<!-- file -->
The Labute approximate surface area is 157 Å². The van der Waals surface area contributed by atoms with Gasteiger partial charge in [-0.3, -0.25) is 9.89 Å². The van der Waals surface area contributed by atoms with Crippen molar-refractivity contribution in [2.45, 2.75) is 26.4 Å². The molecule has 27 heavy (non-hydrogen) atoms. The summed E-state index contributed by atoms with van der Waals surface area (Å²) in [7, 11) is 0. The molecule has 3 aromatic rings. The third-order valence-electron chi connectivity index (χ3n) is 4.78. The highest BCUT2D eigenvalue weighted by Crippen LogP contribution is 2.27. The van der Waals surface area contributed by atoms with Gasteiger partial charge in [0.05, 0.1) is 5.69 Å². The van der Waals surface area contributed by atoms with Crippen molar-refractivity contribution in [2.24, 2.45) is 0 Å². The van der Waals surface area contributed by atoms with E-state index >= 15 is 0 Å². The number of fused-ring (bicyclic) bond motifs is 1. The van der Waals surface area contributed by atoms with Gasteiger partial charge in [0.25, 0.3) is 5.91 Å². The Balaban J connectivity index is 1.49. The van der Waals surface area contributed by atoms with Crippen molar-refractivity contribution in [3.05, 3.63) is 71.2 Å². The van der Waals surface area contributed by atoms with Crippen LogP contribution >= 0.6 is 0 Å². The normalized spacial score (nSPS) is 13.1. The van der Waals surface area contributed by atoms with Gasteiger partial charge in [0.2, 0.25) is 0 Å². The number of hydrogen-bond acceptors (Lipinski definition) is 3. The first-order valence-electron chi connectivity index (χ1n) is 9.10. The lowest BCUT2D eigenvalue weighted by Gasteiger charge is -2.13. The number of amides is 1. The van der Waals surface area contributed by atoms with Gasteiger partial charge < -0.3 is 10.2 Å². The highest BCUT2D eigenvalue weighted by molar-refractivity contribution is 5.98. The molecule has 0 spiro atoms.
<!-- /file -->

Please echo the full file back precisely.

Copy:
The Labute approximate surface area is 157 Å². The van der Waals surface area contributed by atoms with Gasteiger partial charge in [-0.3, -0.25) is 9.89 Å². The van der Waals surface area contributed by atoms with Crippen molar-refractivity contribution in [2.45, 2.75) is 26.4 Å². The molecule has 27 heavy (non-hydrogen) atoms. The summed E-state index contributed by atoms with van der Waals surface area (Å²) in [7, 11) is 0. The molecule has 3 aromatic rings. The third-order valence-electron chi connectivity index (χ3n) is 4.78. The highest BCUT2D eigenvalue weighted by Crippen LogP contribution is 2.27. The van der Waals surface area contributed by atoms with Gasteiger partial charge in [0.05, 0.1) is 5.69 Å². The van der Waals surface area contributed by atoms with Crippen molar-refractivity contribution in [2.24, 2.45) is 0 Å². The van der Waals surface area contributed by atoms with E-state index >= 15 is 0 Å². The number of fused-ring (bicyclic) bond motifs is 1. The van der Waals surface area contributed by atoms with Gasteiger partial charge in [0.25, 0.3) is 5.91 Å². The Balaban J connectivity index is 1.49. The van der Waals surface area contributed by atoms with Crippen molar-refractivity contribution in [3.05, 3.63) is 71.2 Å². The van der Waals surface area contributed by atoms with Crippen LogP contribution >= 0.6 is 0 Å². The normalized spacial score (nSPS) is 13.1. The van der Waals surface area contributed by atoms with Gasteiger partial charge in [0.2, 0.25) is 0 Å². The number of hydrogen-bond acceptors (Lipinski definition) is 3. The first-order valence-electron chi connectivity index (χ1n) is 9.10. The lowest BCUT2D eigenvalue weighted by Gasteiger charge is -2.13. The number of amides is 1. The van der Waals surface area contributed by atoms with Gasteiger partial charge < -0.3 is 10.2 Å². The highest BCUT2D eigenvalue weighted by molar-refractivity contribution is 5.98. The molecule has 0 spiro atoms.